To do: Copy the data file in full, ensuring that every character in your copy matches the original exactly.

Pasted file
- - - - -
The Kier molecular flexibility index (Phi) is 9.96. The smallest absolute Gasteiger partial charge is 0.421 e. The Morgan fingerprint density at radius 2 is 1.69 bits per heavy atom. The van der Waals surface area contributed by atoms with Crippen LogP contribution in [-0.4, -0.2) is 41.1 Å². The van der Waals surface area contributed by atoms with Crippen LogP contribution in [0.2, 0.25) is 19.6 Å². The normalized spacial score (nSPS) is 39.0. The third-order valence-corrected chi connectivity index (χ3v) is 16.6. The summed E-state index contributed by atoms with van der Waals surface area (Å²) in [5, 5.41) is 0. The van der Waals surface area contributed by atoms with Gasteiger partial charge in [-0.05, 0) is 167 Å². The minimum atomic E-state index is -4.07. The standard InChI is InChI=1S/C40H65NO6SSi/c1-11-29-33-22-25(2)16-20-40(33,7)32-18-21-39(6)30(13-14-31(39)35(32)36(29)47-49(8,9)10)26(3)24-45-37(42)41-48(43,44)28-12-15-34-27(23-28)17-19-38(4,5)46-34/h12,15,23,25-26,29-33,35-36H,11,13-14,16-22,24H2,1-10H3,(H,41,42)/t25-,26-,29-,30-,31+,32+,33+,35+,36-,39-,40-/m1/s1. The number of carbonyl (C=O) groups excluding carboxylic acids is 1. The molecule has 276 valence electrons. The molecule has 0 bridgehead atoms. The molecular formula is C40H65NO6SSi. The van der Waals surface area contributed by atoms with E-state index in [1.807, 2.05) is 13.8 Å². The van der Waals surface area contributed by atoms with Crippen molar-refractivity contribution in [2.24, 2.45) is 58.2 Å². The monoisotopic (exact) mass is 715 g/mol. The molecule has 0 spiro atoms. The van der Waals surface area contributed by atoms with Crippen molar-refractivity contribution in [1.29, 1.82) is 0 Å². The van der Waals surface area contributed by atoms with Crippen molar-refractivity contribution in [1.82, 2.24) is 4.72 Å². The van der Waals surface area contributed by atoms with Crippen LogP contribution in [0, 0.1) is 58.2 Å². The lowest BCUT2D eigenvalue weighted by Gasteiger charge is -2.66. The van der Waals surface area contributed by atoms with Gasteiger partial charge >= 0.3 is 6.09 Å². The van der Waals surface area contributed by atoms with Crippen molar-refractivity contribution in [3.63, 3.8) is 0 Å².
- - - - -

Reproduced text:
The Kier molecular flexibility index (Phi) is 9.96. The smallest absolute Gasteiger partial charge is 0.421 e. The Morgan fingerprint density at radius 2 is 1.69 bits per heavy atom. The van der Waals surface area contributed by atoms with Crippen LogP contribution in [-0.4, -0.2) is 41.1 Å². The van der Waals surface area contributed by atoms with Crippen LogP contribution in [0.2, 0.25) is 19.6 Å². The normalized spacial score (nSPS) is 39.0. The third-order valence-corrected chi connectivity index (χ3v) is 16.6. The summed E-state index contributed by atoms with van der Waals surface area (Å²) in [5, 5.41) is 0. The van der Waals surface area contributed by atoms with Gasteiger partial charge in [-0.05, 0) is 167 Å². The minimum atomic E-state index is -4.07. The standard InChI is InChI=1S/C40H65NO6SSi/c1-11-29-33-22-25(2)16-20-40(33,7)32-18-21-39(6)30(13-14-31(39)35(32)36(29)47-49(8,9)10)26(3)24-45-37(42)41-48(43,44)28-12-15-34-27(23-28)17-19-38(4,5)46-34/h12,15,23,25-26,29-33,35-36H,11,13-14,16-22,24H2,1-10H3,(H,41,42)/t25-,26-,29-,30-,31+,32+,33+,35+,36-,39-,40-/m1/s1. The number of carbonyl (C=O) groups excluding carboxylic acids is 1. The molecule has 276 valence electrons. The molecule has 0 bridgehead atoms. The molecular formula is C40H65NO6SSi. The van der Waals surface area contributed by atoms with E-state index in [1.807, 2.05) is 13.8 Å². The van der Waals surface area contributed by atoms with Crippen molar-refractivity contribution in [2.24, 2.45) is 58.2 Å². The monoisotopic (exact) mass is 715 g/mol. The molecule has 0 spiro atoms. The van der Waals surface area contributed by atoms with Crippen molar-refractivity contribution in [1.29, 1.82) is 0 Å². The van der Waals surface area contributed by atoms with Crippen molar-refractivity contribution in [1.82, 2.24) is 4.72 Å². The van der Waals surface area contributed by atoms with Crippen LogP contribution in [0, 0.1) is 58.2 Å². The lowest BCUT2D eigenvalue weighted by Gasteiger charge is -2.66. The van der Waals surface area contributed by atoms with Gasteiger partial charge >= 0.3 is 6.09 Å². The van der Waals surface area contributed by atoms with Crippen molar-refractivity contribution in [3.63, 3.8) is 0 Å².